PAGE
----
“I don’t like this movie,” the journalist said, “and you’ve got five minutes to prove to me that it is worth watching.” The cast of Ghostbusters was on a press junket somewhere in Europe, and some guy with a German or Scandinavian or Russian accent or whatever had just had the balls to say that the movie we’d just made wasn’t “worth it,” and that we owed him an explanation.
Ghostbusters came out July 11, 2016, but before it had even hit the movie theaters it had been the subject of intense online abuse—and no surprise that I was the one who got most of the hate. For a start, sad keyboard warriors living in their mothers’ basements hated the fact that this hallowed work of perfect art now featured—gasp! horror! — women in the lead roles. Worst of all, of course, was that one of the lead characters was a Black woman. For some men this was the final straw.
It wasn’t just racism and misogyny, either. A lot of it had to do with the fact that I was playing an MTA worker, as though that was something I should be ashamed of. I’d tried to fight back — I was a comic — I was used to someone heckling me, so for every piece of bullshit on Twitter I had a reply:
“If they made me a scientist you would be mad at what type of scientist. Seriously it’s a f—king movie get over yourself.”
“You haven’t seen the movie yet you don’t know wtf my char is. you [go] by a trailer. omg are y’all that arrogant. So is [an] MTA worker trash?”
“Why can’t a regular person be a Ghostbuster? “Regular People save the world everyday so if I’m the stereotype!! Then so be it!! We walk among Heroes and take them for granted. IT’S NOT A MAN, WOMAN, RACE, CLASS THANG!! ITS A GHOSTBUSTER THANG!! AND AS FAR AS IM CONCERNED WE ALL GHOSTBUSTERS!! STAND TALL!!”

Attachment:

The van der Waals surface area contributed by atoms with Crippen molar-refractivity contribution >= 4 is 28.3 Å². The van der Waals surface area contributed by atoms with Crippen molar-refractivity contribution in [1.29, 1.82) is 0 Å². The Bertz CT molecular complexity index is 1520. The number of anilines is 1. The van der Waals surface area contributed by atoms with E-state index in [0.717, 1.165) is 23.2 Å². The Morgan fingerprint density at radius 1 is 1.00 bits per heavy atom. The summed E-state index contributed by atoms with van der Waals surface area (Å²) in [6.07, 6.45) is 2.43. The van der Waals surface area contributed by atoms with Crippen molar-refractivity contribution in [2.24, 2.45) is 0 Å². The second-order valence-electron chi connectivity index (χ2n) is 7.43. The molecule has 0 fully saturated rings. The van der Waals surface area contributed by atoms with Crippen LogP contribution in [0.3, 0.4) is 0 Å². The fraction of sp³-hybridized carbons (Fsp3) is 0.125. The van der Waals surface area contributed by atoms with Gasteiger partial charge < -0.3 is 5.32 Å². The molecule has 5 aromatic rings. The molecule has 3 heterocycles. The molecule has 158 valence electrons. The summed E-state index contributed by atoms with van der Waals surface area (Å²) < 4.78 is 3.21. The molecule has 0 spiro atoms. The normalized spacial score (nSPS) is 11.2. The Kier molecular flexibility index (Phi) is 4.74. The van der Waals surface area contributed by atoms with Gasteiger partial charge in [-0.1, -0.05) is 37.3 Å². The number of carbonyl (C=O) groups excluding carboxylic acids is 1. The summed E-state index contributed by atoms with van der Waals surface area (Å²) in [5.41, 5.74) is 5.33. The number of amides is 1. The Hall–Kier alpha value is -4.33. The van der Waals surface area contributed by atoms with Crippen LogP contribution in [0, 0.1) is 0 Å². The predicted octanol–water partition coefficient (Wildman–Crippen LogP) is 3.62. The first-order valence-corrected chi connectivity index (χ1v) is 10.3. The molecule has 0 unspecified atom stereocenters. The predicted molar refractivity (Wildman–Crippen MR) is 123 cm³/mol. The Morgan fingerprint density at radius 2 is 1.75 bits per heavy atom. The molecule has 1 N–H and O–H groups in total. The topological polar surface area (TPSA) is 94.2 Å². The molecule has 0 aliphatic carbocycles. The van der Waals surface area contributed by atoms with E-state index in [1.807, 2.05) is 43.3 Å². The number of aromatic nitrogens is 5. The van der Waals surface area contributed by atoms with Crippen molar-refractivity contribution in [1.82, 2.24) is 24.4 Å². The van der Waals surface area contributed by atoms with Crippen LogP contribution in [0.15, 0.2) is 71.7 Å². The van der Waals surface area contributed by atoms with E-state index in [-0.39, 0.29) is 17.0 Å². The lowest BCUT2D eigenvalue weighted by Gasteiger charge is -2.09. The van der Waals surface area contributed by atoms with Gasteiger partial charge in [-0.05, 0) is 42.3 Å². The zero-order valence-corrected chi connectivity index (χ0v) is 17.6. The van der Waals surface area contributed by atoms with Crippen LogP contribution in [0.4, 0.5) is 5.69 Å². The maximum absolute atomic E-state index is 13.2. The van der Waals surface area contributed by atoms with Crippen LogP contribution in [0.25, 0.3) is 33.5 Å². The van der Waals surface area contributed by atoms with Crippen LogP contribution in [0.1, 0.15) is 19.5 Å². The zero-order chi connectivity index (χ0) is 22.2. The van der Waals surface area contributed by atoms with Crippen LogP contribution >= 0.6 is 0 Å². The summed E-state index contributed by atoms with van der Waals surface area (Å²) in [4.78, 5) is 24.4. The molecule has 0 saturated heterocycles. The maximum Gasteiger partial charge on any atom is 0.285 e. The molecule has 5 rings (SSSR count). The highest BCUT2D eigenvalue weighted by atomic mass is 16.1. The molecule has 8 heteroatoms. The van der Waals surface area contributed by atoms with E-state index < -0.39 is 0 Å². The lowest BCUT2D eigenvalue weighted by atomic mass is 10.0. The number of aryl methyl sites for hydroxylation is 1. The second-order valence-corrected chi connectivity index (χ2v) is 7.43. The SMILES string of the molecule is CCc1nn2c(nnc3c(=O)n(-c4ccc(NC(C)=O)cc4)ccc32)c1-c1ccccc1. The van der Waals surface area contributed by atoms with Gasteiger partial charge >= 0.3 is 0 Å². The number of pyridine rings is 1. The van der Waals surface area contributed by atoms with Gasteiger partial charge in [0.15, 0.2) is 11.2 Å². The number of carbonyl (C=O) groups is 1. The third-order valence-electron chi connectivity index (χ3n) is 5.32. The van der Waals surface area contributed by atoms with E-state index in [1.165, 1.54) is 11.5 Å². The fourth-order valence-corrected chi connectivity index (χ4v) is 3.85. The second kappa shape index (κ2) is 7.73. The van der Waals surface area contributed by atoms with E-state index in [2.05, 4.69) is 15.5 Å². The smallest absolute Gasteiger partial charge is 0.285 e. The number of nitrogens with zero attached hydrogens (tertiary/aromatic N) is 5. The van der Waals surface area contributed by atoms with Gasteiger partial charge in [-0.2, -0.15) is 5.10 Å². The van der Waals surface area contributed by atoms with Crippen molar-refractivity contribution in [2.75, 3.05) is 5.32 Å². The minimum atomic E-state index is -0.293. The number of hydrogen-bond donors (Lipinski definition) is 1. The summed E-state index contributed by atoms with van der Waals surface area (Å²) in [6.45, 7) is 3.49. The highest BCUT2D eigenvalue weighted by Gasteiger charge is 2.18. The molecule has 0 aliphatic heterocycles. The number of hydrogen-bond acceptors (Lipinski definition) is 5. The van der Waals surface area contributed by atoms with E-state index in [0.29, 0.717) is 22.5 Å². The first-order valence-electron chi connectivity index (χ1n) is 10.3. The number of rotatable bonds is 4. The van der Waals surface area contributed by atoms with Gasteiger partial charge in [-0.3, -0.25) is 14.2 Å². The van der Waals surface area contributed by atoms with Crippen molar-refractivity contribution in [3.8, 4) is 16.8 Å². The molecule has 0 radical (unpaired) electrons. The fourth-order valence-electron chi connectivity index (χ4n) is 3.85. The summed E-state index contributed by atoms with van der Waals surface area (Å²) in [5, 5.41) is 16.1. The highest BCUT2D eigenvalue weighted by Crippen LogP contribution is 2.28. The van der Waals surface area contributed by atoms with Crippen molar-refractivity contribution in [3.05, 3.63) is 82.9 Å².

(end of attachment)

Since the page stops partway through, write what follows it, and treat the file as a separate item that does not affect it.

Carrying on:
Eight days after the movie premiered, I took my Twitter account down so we could work out who was trying to hack me (there had been multiple attempts to hack me by this point). And there had been so much racist abuse that I had no choice. I wrote,
I leave Twitter tonight with tears and a very sad heart. All this ’cause I did a movie. You can hate the movie but the shit I got today . . . wrong.
Earlier that same evening I’d gotten a tweet from Jack Dorsey, then CEO of Twitter, telling me to DM him. He was aware that I was being brutally attacked with racial slurs and worse, and started putting people on my account — this was basically the start of Twitter taking this shit more seriously. (Jack put people on my account to monitor it because someone is always trying to hack me; it’s a daily occurrence — but with Musk, who knows? Either way, I have my own security on that account now.)
People made such a big deal of the fact of me taking my account down rather than why I had to take it down. It was simple: I was shutting it down temporarily while working out what to do with all these muthafuckas hitting me; and anyway, it was back up the next day.
That night of July 18 was horrible, though. I remember crying and thinking, This is the first time I had ever seen it so bad. How do y’all all get together to bully a person? It wasn’t as if I’d committed a crime or something — I was being bullied over a movie, over playing a part in a movie. (I can’t believe I have to say this out loud.)